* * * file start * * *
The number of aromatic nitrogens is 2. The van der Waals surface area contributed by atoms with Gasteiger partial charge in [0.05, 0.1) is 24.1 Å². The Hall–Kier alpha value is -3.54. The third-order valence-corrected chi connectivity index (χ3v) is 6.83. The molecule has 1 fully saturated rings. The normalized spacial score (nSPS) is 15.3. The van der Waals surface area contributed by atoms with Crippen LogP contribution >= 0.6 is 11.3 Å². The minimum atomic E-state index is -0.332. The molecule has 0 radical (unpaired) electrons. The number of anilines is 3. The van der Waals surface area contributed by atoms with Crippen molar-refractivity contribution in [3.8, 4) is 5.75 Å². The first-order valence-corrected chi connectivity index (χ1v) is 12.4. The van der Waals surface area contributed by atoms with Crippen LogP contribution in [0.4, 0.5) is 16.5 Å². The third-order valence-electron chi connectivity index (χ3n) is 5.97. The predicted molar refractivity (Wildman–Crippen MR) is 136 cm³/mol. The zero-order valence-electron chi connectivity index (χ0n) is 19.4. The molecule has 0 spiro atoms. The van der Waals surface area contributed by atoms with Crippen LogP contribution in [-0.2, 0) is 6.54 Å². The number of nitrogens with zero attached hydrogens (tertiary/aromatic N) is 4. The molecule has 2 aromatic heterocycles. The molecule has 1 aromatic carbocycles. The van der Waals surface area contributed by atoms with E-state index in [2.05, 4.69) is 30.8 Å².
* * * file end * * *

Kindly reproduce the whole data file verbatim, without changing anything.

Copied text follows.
The number of aromatic nitrogens is 2. The van der Waals surface area contributed by atoms with Gasteiger partial charge in [0.05, 0.1) is 24.1 Å². The Hall–Kier alpha value is -3.54. The third-order valence-corrected chi connectivity index (χ3v) is 6.83. The molecule has 1 fully saturated rings. The normalized spacial score (nSPS) is 15.3. The van der Waals surface area contributed by atoms with Crippen LogP contribution >= 0.6 is 11.3 Å². The minimum atomic E-state index is -0.332. The molecule has 0 radical (unpaired) electrons. The number of anilines is 3. The van der Waals surface area contributed by atoms with Crippen molar-refractivity contribution in [3.8, 4) is 5.75 Å². The first-order valence-corrected chi connectivity index (χ1v) is 12.4. The van der Waals surface area contributed by atoms with Crippen LogP contribution in [0.4, 0.5) is 16.5 Å². The third-order valence-electron chi connectivity index (χ3n) is 5.97. The predicted molar refractivity (Wildman–Crippen MR) is 136 cm³/mol. The zero-order valence-electron chi connectivity index (χ0n) is 19.4. The molecule has 0 spiro atoms. The van der Waals surface area contributed by atoms with Crippen LogP contribution in [-0.2, 0) is 6.54 Å². The number of nitrogens with zero attached hydrogens (tertiary/aromatic N) is 4. The molecule has 2 aromatic heterocycles. The molecule has 1 aromatic carbocycles. The van der Waals surface area contributed by atoms with E-state index in [2.05, 4.69) is 30.8 Å².